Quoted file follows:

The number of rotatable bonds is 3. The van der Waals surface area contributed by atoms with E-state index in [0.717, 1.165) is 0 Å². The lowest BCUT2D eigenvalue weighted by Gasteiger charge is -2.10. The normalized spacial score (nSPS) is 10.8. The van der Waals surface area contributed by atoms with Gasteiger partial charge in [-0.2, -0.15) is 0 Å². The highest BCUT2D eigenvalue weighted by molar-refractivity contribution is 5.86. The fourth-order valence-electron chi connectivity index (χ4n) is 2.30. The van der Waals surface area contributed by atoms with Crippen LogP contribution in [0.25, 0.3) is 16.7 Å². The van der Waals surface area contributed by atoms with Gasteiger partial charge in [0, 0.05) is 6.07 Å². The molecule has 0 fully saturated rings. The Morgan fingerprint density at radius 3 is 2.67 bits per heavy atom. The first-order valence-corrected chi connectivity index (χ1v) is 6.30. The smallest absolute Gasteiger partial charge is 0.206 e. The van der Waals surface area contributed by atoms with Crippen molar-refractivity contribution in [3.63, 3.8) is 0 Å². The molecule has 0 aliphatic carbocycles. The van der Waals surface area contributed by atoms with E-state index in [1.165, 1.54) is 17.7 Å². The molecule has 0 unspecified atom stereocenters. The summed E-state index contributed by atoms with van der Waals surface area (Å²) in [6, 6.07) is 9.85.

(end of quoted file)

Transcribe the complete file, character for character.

The number of rotatable bonds is 3. The van der Waals surface area contributed by atoms with E-state index in [0.717, 1.165) is 0 Å². The lowest BCUT2D eigenvalue weighted by Gasteiger charge is -2.10. The normalized spacial score (nSPS) is 10.8. The van der Waals surface area contributed by atoms with Gasteiger partial charge in [-0.2, -0.15) is 0 Å². The highest BCUT2D eigenvalue weighted by molar-refractivity contribution is 5.86. The fourth-order valence-electron chi connectivity index (χ4n) is 2.30. The van der Waals surface area contributed by atoms with Crippen LogP contribution in [0.25, 0.3) is 16.7 Å². The van der Waals surface area contributed by atoms with Gasteiger partial charge in [0, 0.05) is 6.07 Å². The molecule has 0 fully saturated rings. The Morgan fingerprint density at radius 3 is 2.67 bits per heavy atom. The first-order valence-corrected chi connectivity index (χ1v) is 6.30. The smallest absolute Gasteiger partial charge is 0.206 e. The van der Waals surface area contributed by atoms with Crippen molar-refractivity contribution in [3.63, 3.8) is 0 Å². The molecule has 0 aliphatic carbocycles. The van der Waals surface area contributed by atoms with E-state index in [1.165, 1.54) is 17.7 Å². The molecule has 0 unspecified atom stereocenters. The summed E-state index contributed by atoms with van der Waals surface area (Å²) in [6, 6.07) is 9.85.